A stripling of a boy, barely 19 years of age, Ganguly had every right to look forward to some gesture of affection -- and plenty of guidance -- from his seniors. His actual experience was horrid. The cricket establishment in the country did not take kindly to his inclusion. The team management was equally unhappy. The media commentators, mostly operating from Bombay, frothed at the mouth -- if Indian cricket has to attain the pinnacle of glory, they thundered, the quota system, whereby nincompoops like Ganguly were chosen for the national team merely by virtue of their hailing from a particular zone, must be forthwith dispensed with, otherwise young players with capability and promise, resident since birth, let us say, in Bombay or Bangalore, would have to wait permanently for a berth in the national team. There could be no worse scandal.
Rightful indignation boiled over. It was a nightmarish experience for Ganguly during that tour in Australia -- he was allowed to play in just one serious match, in which he failed. For the rest of the trip, he was treated as a pariah.The team hegemony did not consider it fit to offer him a second chance; the press were fed stories about his supposed wayward behaviour. The objective obviously was not to kill his cricket alone, but destroy his personality as well.
Presumably, the young calf had indeed a few kinks and angularities. It was the duty of the coach and the manager to cure him of these deficiencies. Instead, reports suggest that they too joined in the fun and games of doing in the baby of the team. It was a testimony to Ganguly’s grit that he was able to sail through these buffetings of fortune. The team, a vanquished lot, returned from Australia. The cricket establishment cast Ganguly aside. But, what a nuisance, he continued to do exceptionally well both with the bat and the ball in domestic circuit. Finally, in 1996, Banerjee was able to swing it again, and Ganguly was back in the national squad. The rest is history.
But what about the accountability of the cricket bosses, and the great former cricketers who now pontificate on cricket to the nation, though? They have been responsible for wasting four years of Ganguly’s career. Had he been given the opportunity of being a constituent of the national team during these four years, he could have emerged as a complete player much earlier. It has not just been Ganguly’s loss, but the nation's, and that of its cricket. The utility individuals who conspired against him deserve to be exposed; a catharsis of the dross that afflicts the cricket establishment is called for.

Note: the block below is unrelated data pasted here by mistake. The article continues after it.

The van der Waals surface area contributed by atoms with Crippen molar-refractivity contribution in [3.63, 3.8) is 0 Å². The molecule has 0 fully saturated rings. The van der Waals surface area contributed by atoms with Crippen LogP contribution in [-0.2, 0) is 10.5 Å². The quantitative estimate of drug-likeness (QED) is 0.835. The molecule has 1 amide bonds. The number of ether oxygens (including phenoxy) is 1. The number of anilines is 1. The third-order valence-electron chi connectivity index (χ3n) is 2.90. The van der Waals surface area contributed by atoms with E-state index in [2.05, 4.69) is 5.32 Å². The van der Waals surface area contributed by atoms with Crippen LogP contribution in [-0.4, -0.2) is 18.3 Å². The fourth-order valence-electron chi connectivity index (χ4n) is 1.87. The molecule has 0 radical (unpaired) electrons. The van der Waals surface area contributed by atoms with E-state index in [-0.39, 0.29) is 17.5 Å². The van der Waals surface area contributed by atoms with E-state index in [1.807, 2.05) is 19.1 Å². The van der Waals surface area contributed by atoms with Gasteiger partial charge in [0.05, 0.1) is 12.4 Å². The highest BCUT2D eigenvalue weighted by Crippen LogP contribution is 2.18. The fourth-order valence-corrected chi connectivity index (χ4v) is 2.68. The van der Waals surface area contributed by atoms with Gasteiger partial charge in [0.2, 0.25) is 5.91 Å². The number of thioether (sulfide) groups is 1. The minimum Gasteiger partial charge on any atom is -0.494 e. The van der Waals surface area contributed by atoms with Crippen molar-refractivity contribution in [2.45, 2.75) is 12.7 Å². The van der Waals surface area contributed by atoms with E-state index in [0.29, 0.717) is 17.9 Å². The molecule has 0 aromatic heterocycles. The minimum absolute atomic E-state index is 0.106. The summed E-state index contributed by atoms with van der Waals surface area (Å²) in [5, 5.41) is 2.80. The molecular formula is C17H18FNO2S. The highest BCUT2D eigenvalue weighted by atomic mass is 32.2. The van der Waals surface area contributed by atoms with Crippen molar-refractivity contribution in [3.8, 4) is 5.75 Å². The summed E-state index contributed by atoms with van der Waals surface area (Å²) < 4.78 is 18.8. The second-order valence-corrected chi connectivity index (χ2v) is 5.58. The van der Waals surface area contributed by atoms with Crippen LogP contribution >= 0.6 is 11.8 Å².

We cannot retrospectively award either Ganguly or ourselves the fruits or endeavours and achievements that could have happened, but were not allowed to happen. Narrow-mindedness ruled the roost even after his truly dazzling performance in England last year -- topping the Test average for both batting and bowling. Despite this, the sniping against him was persisted with. His place in the batting order was disturbed times without number. And for some mysterious reason, even when the team captain had run out of ideas, he would rather bowl his Shivaji Park stuff than call on Ganguly.
That apart, Ganguly’s running between the wickets, the world was informed with great glee, was excreable. The persons indulging in such near criminal behaviour are a national disgrace; their sectarianism had crossed limits. This species must not be permitted to play their nefarious tricks any further. It was once more only Banerjee’s intrepidity which has ensured the entry of the lanky lad from Orissa, Debashish Mohanty, into the national team. If the strangehold of the sectarian clique had continued, the Mohantys of the world would never have come to bloom.
Monopoly is evil, but monopoly in cricket is perhaps even worse.There is no particular reason, barring common courtesy, why some of the stonewalling resorted to in the recent past by the cricket establishment -- and the media kowtowing to it -- should not be described as bordering on anti-national conduct. Their concentration was on selecting not the best Indian team, but a team teeming with their favourites. A lesson is derivable from the trails and tribulations Ganguly has been made to go through, only because he possessed talent.
This nation can survive and prosper only if people in different parts of the country learn to nurture respect and regard for each other. And that respect and regard are equally, crucially, necessary to be brought to bear in the arena of cricket. Some of our compatriots, entrenched in the management of the game, had apparently grown oblivious of this essential attribute of our nationhood. The ascent of Ganguly should teach them the appropriate lesson. Sectarianism and national integrity cannot go together, sectarianism and cricket too are ill-matching bedfellows.
Dr Ashok Mitra, Marxist MP and contributor to Rediff On The NeT, is an avid cricket-watcher.